A debriding tool 16 may be used 14 in methods 10 in accordance with the present invention. In operation, a first end 26 of a shaft 20 may be secured within the chuck of a rotary instrument. The rotary instrument may then rotate the tool 16 about an axis extending in the axial direction 18a. The speed of rotation set somewhere in the range from about 1,500 RPM to about 30,000 RPM, depending on various factors including the desired rate of tissue removal, skill of the practitioner, condition of the callus tissue, etc. Application of the end cap 30 and the associated burrs 34 to callus foot tissue (e.g., chemically softened callus foot tissue) may result in debridement of that tissue.

In selected embodiments, the side wall 32 of a cutting head 24 may be devoid of burrs 34. Such embodiments may reduce the likelihood of any burr 34 inadvertently contacting a patient or practitioner. That is, with the side wall 32 devoid of burrs 34, the practitioner may focus primarily on what is contacting the end cap 30 and with what force. Additionally, a side wall 32 devoid of burrs 34 may facilitate installation and removal of the cutting head 24 from a corresponding flange 22.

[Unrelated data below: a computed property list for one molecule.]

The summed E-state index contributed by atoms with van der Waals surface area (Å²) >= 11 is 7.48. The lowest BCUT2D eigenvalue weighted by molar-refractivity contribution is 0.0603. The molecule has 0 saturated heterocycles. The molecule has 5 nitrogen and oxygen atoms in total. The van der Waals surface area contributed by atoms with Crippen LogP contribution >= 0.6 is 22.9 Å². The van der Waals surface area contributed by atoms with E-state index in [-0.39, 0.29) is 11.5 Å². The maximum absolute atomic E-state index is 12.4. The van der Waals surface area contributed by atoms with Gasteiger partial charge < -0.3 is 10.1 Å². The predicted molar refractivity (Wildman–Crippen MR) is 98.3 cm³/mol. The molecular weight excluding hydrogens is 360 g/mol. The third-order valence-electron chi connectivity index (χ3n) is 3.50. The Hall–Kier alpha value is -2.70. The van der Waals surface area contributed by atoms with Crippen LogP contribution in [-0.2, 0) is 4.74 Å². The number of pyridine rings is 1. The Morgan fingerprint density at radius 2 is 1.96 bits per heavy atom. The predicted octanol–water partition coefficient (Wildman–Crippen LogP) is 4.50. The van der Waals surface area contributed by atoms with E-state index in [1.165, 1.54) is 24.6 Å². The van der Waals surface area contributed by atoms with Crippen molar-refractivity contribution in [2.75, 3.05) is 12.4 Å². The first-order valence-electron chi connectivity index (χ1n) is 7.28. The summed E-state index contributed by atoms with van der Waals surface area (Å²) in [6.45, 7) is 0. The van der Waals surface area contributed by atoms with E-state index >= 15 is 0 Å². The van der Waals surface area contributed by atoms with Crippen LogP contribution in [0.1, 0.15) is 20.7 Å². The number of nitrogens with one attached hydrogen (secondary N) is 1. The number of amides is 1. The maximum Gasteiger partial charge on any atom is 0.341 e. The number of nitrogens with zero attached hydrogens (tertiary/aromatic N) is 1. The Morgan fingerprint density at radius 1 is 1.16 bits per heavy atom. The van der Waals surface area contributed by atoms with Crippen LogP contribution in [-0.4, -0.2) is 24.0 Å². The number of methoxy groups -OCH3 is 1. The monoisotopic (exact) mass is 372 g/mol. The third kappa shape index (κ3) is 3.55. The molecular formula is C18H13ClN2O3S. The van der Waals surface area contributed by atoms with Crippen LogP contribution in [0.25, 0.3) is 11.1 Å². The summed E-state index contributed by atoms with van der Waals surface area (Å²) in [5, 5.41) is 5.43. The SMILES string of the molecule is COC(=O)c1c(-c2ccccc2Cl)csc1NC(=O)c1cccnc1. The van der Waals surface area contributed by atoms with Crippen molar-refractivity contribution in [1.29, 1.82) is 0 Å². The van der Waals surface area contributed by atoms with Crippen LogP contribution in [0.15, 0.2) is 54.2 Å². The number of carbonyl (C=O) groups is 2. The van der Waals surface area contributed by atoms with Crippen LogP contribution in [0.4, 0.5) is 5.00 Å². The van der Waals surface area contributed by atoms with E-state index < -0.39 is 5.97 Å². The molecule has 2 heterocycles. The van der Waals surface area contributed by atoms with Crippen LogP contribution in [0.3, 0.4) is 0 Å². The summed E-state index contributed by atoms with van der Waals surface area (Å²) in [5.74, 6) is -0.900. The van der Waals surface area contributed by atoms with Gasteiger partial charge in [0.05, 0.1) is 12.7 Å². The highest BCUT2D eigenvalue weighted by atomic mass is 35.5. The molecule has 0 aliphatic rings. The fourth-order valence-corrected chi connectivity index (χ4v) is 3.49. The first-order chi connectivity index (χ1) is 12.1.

Referring to FIGS. 4-6, in certain embodiments, a flange 22 in accordance with the present invention may include a web 38 and a circumferential rib 40 or lip 40. The web 38 may extend radially 18b to connect a shaft 22 to the circumferential rib 40. A web 38 may be connected to a shaft 22 in any suitable manner. In selected embodiments, a shaft 22, web 38, and circumferential rib 40 may all be formed as a monolithic, seamless unit. For example, a shaft 22, web 38, and circumferential rib 40 may be turned from a single piece of stock metal. Alternatively, a web 38 may be connected to a shaft 22 by a fastener 42. For example, a fastener 42 may extend through an aperture 44 in the web 38 to engage (e.g., threadedly engage) the second end 28 of a shaft 22.